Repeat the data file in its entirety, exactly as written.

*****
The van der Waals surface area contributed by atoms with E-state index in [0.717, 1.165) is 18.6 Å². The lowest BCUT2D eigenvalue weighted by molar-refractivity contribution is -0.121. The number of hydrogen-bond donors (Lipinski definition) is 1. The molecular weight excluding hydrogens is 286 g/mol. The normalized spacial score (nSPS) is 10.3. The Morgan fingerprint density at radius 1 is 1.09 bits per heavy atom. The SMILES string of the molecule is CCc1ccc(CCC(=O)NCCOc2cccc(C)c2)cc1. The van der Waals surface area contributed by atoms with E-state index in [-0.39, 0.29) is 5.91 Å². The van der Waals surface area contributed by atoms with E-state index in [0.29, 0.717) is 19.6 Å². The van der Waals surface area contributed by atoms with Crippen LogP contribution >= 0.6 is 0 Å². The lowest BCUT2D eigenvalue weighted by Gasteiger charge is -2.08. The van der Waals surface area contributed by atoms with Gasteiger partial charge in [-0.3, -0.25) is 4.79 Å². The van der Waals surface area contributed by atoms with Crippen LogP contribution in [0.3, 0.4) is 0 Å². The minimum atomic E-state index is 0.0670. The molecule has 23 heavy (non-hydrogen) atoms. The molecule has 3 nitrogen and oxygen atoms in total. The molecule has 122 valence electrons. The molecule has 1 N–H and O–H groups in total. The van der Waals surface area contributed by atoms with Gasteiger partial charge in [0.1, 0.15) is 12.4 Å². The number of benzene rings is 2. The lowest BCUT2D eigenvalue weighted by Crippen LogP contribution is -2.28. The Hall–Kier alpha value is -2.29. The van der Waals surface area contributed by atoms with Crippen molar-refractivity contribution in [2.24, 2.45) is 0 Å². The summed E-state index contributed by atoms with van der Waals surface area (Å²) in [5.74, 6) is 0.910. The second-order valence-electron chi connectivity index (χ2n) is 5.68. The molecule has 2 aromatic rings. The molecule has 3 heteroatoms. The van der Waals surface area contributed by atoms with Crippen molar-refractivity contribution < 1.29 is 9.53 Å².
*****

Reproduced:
The van der Waals surface area contributed by atoms with E-state index in [0.717, 1.165) is 18.6 Å². The lowest BCUT2D eigenvalue weighted by molar-refractivity contribution is -0.121. The number of hydrogen-bond donors (Lipinski definition) is 1. The molecular weight excluding hydrogens is 286 g/mol. The normalized spacial score (nSPS) is 10.3. The Morgan fingerprint density at radius 1 is 1.09 bits per heavy atom. The SMILES string of the molecule is CCc1ccc(CCC(=O)NCCOc2cccc(C)c2)cc1. The van der Waals surface area contributed by atoms with E-state index in [-0.39, 0.29) is 5.91 Å². The van der Waals surface area contributed by atoms with E-state index in [0.29, 0.717) is 19.6 Å². The van der Waals surface area contributed by atoms with Crippen LogP contribution >= 0.6 is 0 Å². The lowest BCUT2D eigenvalue weighted by Gasteiger charge is -2.08. The van der Waals surface area contributed by atoms with Gasteiger partial charge in [-0.3, -0.25) is 4.79 Å². The van der Waals surface area contributed by atoms with Crippen LogP contribution in [0.3, 0.4) is 0 Å². The minimum atomic E-state index is 0.0670. The molecule has 23 heavy (non-hydrogen) atoms. The molecule has 3 nitrogen and oxygen atoms in total. The molecule has 122 valence electrons. The molecule has 1 N–H and O–H groups in total. The van der Waals surface area contributed by atoms with Gasteiger partial charge in [0.1, 0.15) is 12.4 Å². The number of benzene rings is 2. The lowest BCUT2D eigenvalue weighted by Crippen LogP contribution is -2.28. The Hall–Kier alpha value is -2.29. The van der Waals surface area contributed by atoms with Crippen molar-refractivity contribution in [2.24, 2.45) is 0 Å². The summed E-state index contributed by atoms with van der Waals surface area (Å²) in [5.74, 6) is 0.910. The second-order valence-electron chi connectivity index (χ2n) is 5.68. The molecule has 2 aromatic rings. The molecule has 3 heteroatoms. The van der Waals surface area contributed by atoms with Crippen molar-refractivity contribution < 1.29 is 9.53 Å².